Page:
Tuesday, September 21, 2010

Book review: "The Born Queen"

With this book I finished "Kingdoms of Thorn and Bone" series by Gregory Keyes.. First part of blog will be without any spoilers, while the second part is more detailed, but presumes you have read previous books.

When I started reading this series, I expected something ordinary (I've been spoiled by great books I've been reading lately). I also expected first book be great and then sequels each be little weaker than their prequel. It looks I've been wrong on both accounts.

On first, I stay with the opinion that this is not a series that will leave you pondering for weeks with its epic events or clever plots, nor will you have troubles with keeping track of characters or understanding all facets of their personalities and motivations. Instead, it is a nice little (some 2000 pages) high fantasy series with all the nice elements it needs. Considering my second prejudice, here I was clearly wrong. Books just kept getting better as series advanced.

Last book, "The Born Queen" finally explains all things hinted so far. All plot-lines are nicely finished and it feels as a very natural ending. I especially liked the "life goes on, new problems come" ending. Book itself is very fast and full of action. As before (if I remember correctly), every chapters jumps to other character/group and if often ends in mini-cliffhangers. I was very surprised with some of the events in this book; I often questioned author's choices, but in the end, Keyes pulled it off very nicely.

This is a great conclusion to the series and everyone who enjoyed first three books is bound to enjoy this one, too. Series itself is very good read. If you like high fantasy and you are not looking for something particular or innovative, you will surely like it.

Reviews of previous books can be found here, here and here...

If you have read first three books, you can continue with reading (spoilers for previous books only)...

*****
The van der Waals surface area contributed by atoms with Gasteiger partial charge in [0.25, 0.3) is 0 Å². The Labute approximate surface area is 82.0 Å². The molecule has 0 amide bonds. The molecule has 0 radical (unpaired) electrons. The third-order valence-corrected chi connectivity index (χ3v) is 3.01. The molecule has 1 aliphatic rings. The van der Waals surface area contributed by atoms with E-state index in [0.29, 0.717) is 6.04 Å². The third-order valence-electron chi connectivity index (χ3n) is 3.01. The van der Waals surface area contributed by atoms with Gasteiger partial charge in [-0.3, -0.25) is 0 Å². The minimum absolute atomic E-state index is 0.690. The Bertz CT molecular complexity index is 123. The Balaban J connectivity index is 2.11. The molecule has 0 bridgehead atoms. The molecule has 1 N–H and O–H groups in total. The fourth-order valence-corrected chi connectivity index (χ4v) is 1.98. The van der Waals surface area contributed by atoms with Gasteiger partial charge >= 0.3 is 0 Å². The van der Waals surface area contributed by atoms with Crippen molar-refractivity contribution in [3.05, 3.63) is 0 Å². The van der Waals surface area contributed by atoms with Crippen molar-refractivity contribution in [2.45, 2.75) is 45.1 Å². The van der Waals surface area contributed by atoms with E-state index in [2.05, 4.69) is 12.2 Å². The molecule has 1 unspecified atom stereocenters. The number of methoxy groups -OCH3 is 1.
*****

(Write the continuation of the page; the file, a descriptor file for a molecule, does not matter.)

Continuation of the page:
Events in "The Born Queen" continue few months after the events in "The Blood Knight". Anne has successfully gained the throne, but is now pressed from two sides: Hansa and the Church. But the main problem stays the changes on her personality caused by her new powers. Darkness in her soul will grow to unimaginable levels. Queen Muriel is sent with Sir Neil and her bodyguard/assassin Alis to Hansa, to try to negotiate for peace. When they arrive there, they will start asking themselves was this the only reason Anne sent them there. They will meet some old friends, some expected, but some unexpected. On the other side of the world, Stephen is slowly searching for the secret he was sent to find: the power of Virgeny Dare. He will find power, but of other nature. Aspar, on the other hand, is feeling quite powerless; more so, he is in power of geos the Sarnwood witch installed on him. Leoff is trying to enjoy his recently acquired happiness, but that will not last long, because his skill will be needed to fix the law of death. Cazio founds himself turned much to the side, but he will show that person doesn't always need mystic powers to win.

I was surprised to see how much character of Anne got shadowed. It reminded me on the Moral Event Horizon trope on TVtropes.org. It describes how character can be evil but still likable until he/she does something too evil, which is referred as crossing the Moral Event Horizon and falling in a black hole of evil. This is not exactly the case here (depending on how you interpret Anne's inner influence), but Anne definitely dances of the brink of MEH. This is not true only for Anne, but for few other characters, like Stephen and Aspar.

There were other events that surprised me: much of what happened was unexpected. I am satisfied how plots untangled and how things fell in their places. I say again, ending was very good. On the other hand, there are not many surprises regarding characters, except darkening of some of them. Some of them are a bit pushed to side (like Leoff), but on the other hand, this was intentionally short book.

Regarding flaws, I can only object occasional confusion. That was especially evident with Stephen. There were several instances when I wasn't sure what he is doing or why. That is from one side, necessary because of circumstances he got himself in, but I think that it could have been written better and clearer.

Nothing much left to say: if you liked previous books, you will definitely be satisfied with the conclusion "The Born Queen" offers. It is a darker book than its predecessors, but also better for that. Great ending for "Kingdoms of Thorn and Bone" series.

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